The new volumetric display by Looking Glass has been getting decidedly mixed press. The device -appropriately called - Volume - has been given some exposure at selected tech shows and other exhibition spaces. The device is available for pre-order at $1000 per unit, which is no small commitment for a project envisaged as "affordable" by the developers.
We are of course spoilt by the economies of mass production these days, and are used to going even cheaper via the likes of Ebay and Gumtree. Is the price really that bad for an initial, relatively low production run by a small startup company breaking in a new technology? Probably not, all things considered, especially when other volumetric displays can cost 100 times the price.
Exploring the World of 3D
Looking glass have entered into the 3D display arena before; both with layer-printed images trapped in transparent blocks and with the L3D Cube; a 3D matrix of LEDs in various sizes capable of displaying audio-responsive, volumetric patterns. Their latest device represents a development of their previous endeavours and all have in common the principle of points of light/colour hanging in layers of 3D space.
In contrast with the led display of their L3D Cube, images on the Volume are derived from 1080p frames of motion (approx. 2,000,000 pixels), each encoded for 10 layers of depth. The images are displayed via projection (a pico projector) into a transparent plastic block whose interior structure is configured as 10 layered screens configured (in essence) as sheets of voxels (3D pixels) although the voxels don’t physically exist. Instead, points of light are suspended within a volume to giver a similar effect. It's somewhat misleading to think of Volume in terms of a conventional 1080p true-colour image however; -that certainly isn't what you are viewing. The source frame has to contain image data for three dimensions, not two; so the trade-off is image resolution versus 3D quality. More layers equates to better depth but less image quality. There’s only 2,000,000 pixels to go around and Looking glass have found a viable compromise.
Viewing the frames separately reveals 10 vertically stacked strips on each "raw" image, each representing a layer of depth, front-to-back. Once projected up into the viewing block, the image pixels are optically channeled to their correct screen layers and “voxels”, creating the viewable 3D effect. This novel display process has been christened “light folding” by the inventors and provides results are (apparently) convincing enough to maintain their integrity as the viewer walks around them, although herein lies a problem.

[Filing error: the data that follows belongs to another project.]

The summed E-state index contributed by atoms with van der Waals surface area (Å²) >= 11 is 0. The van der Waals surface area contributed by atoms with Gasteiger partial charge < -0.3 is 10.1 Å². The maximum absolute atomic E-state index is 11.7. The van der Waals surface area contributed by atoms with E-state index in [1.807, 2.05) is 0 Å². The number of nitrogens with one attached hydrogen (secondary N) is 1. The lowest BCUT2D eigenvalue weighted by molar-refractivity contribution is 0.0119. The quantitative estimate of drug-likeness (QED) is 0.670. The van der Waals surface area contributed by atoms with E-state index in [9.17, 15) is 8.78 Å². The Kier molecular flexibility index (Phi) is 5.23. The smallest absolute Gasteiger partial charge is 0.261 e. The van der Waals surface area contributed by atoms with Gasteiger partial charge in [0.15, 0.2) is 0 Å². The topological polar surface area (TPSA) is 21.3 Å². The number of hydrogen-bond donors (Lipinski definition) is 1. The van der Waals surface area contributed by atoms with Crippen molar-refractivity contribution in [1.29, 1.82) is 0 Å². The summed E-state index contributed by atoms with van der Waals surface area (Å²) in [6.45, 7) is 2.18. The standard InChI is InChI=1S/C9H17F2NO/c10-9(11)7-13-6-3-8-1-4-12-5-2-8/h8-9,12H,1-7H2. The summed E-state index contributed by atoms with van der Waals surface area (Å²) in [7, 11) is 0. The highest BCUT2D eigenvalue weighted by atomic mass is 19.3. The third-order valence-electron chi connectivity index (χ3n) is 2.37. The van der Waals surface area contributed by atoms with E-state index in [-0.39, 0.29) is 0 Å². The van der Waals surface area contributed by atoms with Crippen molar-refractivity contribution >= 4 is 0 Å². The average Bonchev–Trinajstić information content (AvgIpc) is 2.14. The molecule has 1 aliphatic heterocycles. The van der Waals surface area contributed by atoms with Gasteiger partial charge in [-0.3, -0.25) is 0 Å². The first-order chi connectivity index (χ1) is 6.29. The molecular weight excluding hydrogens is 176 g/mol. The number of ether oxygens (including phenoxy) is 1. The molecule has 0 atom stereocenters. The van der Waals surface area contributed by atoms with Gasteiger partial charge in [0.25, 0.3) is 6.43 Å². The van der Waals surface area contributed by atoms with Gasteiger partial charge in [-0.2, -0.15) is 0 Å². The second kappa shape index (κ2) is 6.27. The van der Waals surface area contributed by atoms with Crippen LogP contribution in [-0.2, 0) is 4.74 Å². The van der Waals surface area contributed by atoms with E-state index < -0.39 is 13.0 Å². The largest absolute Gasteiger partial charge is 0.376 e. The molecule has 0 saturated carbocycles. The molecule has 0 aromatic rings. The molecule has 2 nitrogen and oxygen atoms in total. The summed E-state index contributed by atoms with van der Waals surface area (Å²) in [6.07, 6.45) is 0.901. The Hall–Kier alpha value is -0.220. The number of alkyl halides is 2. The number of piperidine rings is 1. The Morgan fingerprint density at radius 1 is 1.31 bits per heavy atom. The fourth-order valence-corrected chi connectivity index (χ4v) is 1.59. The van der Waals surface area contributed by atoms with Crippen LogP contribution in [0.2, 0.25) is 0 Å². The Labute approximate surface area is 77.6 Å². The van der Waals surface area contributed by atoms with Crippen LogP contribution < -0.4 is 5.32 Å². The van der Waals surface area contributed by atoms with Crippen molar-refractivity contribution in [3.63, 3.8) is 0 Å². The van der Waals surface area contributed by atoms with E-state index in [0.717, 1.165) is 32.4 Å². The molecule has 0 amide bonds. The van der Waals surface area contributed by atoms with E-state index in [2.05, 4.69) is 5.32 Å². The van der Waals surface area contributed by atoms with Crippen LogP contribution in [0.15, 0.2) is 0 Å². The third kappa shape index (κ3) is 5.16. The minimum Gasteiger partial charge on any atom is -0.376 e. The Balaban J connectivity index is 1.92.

As most of us don’t have access to the Volume directly (unless you find one at a show) and the majority still don’t use a 3D headset (even Google Cardboard), most will be viewing the results on 2D screens; a medium that obviously can’t do the effect justice. Ultimately what we witness in these demos and review videos are translucent moving images lacking clarity and resolution, suspend in an environment that looks similar to a small fish tank filled with water. You can see the gentle ‘fog’ and tint of the display block itself. It may also be quite telling that the demo footage appears to have been filmed in decidedly low-light environments. I haven’t seen the physical device in action, so no condemnation here; but it’s apparent that you really “have to be there” to understand. It’s all about the issue of presence; compressed web video just won’t do it.
Assessing the Volume on similar terms to an off-the-shelf $1000 TV would be equally unfair. The principle is intriguing and is a proof of concept that tantalises impressive results that are to come. Perhaps it will take 5 years, perhaps 10 or more, before the concept matures, in the meantime; experimentalist early adopters with some money to burn may wish to take a punt; in much the same way that the early-adopter 3D printer crowd did. (It may even appeal to some of the the same folks). As Looking Glass CTO and co-founder Alex Hornstein mentioned on Digital Trends:
“Anyone who wants to create in 3D can now do so and see their creation come to life in Volume instantly.”
Looking Glass are certainly encouraging user experimentation and ease of use; some demo footage was shot on an iPhone with a Kinect-like 3D scanner attachment and a custom app. 3D CG can be created for the Volume display field via Unity, a dev kit is available and interactive art packages are in development. Fancy some holographic 3D sculpting or painting? -It’s happening.
Leap Motion handles the appealing, interactive side of things, allowing users to control virtual hands (for example) that permit interaction with on-screen (in-screen?) objects for games, art or whatever application a competent programmer can devise. For now, we’re perhaps seeing the holographic equivalent of John Logie Baird’s early TV experiments, and we all know how that worked out.